In January 2015, prominent Saudi blogger Raif Al-Badawi received the first of 1,000 lashes as part of his sentence for his statements criticising the Saudi regime in 2012.
In a post to the NGO’s website Foa added: “Saudi Arabia’s wave of executions since the start of this year has provoked widespread disgust. But these killings, if they are allowed to go ahead, will mark a new low.”
Despite global condemnation, the Saudi Government has continued to carry out executions at a high rate since King Salman came to power in January 2015.
On May 6th 2015, the Kingdom carried out its 79th execution of the year, and it is already close to surpassing its 2014 total of 87 executions.
The Saudi government maintains all cases are tried in accordance with Sharia law, and with strict fair trial standards observed.
According to Amnesty International Saudi Arabia has one of the highest execution rates in the world, with only China and Iran carrying out more judicial killings.
A Facebook page has been created to rally support in protest at the death sentence on Ali Mohammed al-Nimr. [End quote]
Speaking only for myself, as a child, I struggled to understand just what it was, just how naughty Jesus got that was so awful to deserve his abominable punishment.
I was fascinated and repelled, not only by the why, but also by the ‘mechanics’ of the crucifixion of Christ.
As would any child, you knew this was always called a ‘punishment’. The mind raced.
“So, just what”, one pondered, “can the school principal really do to me?”
My elementary principal, Miss Crews, always had her switch or that paddle, but … could that other really happen to me/us?
No one ever said ‘Not a chance’. Gulp!
That said, compared to today’s Saudi crucifiers, the ancient Romans were almost humane.
Given the Saudis’ penchant for the sword and decapitation, one is aware that in some cases, the Saudis first lop off the head of the person to be crucified and only then do they hang the body up on a cross, there to waste away, to be gnawed upon or ripped at and then eaten by who knows what?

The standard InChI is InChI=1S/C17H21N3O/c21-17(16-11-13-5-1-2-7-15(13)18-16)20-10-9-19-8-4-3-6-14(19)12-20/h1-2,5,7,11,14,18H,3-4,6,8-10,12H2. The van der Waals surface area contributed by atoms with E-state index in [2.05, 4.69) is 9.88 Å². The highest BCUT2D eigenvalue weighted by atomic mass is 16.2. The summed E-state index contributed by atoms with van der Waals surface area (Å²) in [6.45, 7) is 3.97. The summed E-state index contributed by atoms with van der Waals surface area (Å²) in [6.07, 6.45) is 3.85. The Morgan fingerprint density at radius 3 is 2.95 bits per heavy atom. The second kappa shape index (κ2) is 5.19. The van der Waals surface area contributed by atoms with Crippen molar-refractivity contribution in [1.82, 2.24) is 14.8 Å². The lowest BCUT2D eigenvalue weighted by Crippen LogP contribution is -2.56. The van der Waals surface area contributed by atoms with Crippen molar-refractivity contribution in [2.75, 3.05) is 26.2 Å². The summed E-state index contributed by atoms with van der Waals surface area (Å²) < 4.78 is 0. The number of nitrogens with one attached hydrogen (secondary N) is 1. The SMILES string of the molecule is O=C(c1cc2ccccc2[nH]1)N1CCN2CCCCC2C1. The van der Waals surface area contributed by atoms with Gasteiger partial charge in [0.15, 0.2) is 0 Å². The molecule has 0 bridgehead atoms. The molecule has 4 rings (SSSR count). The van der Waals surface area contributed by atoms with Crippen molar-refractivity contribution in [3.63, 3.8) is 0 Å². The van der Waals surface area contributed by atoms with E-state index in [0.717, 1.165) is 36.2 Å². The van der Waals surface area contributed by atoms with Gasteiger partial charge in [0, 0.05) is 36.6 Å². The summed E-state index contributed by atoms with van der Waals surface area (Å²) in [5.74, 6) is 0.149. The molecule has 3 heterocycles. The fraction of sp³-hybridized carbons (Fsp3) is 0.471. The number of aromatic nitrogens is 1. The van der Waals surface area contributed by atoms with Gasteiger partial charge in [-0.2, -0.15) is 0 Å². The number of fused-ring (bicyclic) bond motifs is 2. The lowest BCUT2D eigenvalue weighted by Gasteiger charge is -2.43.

Can that be said to be progress in the New Century, or just another variant of Barbarism Most Vile?
Alas, unless the World can become so exercised as to call a halt to this latest outrage, it is most likely this young man may well depart into whatever afterlife one in his position may be.
Indeed, as I write this, one wonders just how many others are in hellish cells all across that nation, host to the premier, the ‘holiest’ of all ‘holy’ places of what the Saudis and millions other consider to be their religion.
By contrast, many of the billionaire Saudi Princes simply cannot be bothered with the life of a young man who is not old enough to drive.
Then again, poor Ali would never be able to even do that, or assuredly not as his Temporal Masters can.
[The owner of not 10 or 20 but more than 300 of the most exotic and luxurious vehicles ever built, Prince Al Walid Bin Talal owns a diamond studded handmade Mercedes SL600 car which truly symbolizes the billionaire Prince’s power and opulence. The stunning work is mixture of diamonds and Swarovski crystals. Car was unveiled in 2007 in Dubai to celebrate the 50th anniversary of Mercedes.]
Mind you, this man is one of hundreds of Saudi Princes.
Since, assuredly, you do not want me to venture any further into aspects of any islamist afterlife, on this young man’s behalf, allow an ecumenicalist outreach, yet again, to the sanity, safety and sustaining serenity of Sergei Rachmaninoff’s Vespers, the fifth part marked Nunc Dimittis.
Also known as ‘Simeon’s Song’ or ‘St. Simeon’s Song‘, here this is sung – in a traditional Kiev melody – by a solo tenor.
Nonetheless, this motet ends with the lowest note in the whole of the Rachmaninoff Vespers: a B flat below low C.
Nyne otpushchayeshi raba Tvoyego Vladyko,
po glagolu Tvoyemu s mirom;
Yako videsta ochi moi spaseniye Tvoye,
yezhe yesi ugotoval
pred litsem vsekh lyudey,
Svet vo otkroveniye yazykov,
I slavu lyudey Tvoikh Izrailya.
Lord, now lettest thou thy
servant depart in peace,
according to thy word;
For mine eyes have seen thy salvation,
which thou hast prepared
before the face of all people;
To be a light to lighten the Gentiles,
and to be the glory of thy people Israel
Why do you suppose I assume that ecumenical gestures are the furthest things from these Saudis’ medievalists’ minds?
Comment: Although the images are aplenty, I’ve spared you those of modern day crucifixions. Assuredly, they are out there for those with strong stomachs.
Will the Saudis proceed with this barbarity?
I shall be grateful for your thoughts, comments, etc.
The link to Vexillogically Very Vexing about Saudi blogger, Raif Al-Badawi, is here: http://bit.ly/1MtEy0K
Yahoo News UK and Priya Joshi, International Business Times, https://uk.news.yahoo.com/saudi-arabia-juvenile-prisoner-faces-230227718.html#PXOcg1N
Reprieve, Website (UK): http://www.reprieve.org.uk, Website (US): http://www.reprieve.org Facebook: https://www.facebook.com/Reprieve-107485499287/timeline/?ref=ts Twitter: @Reprieve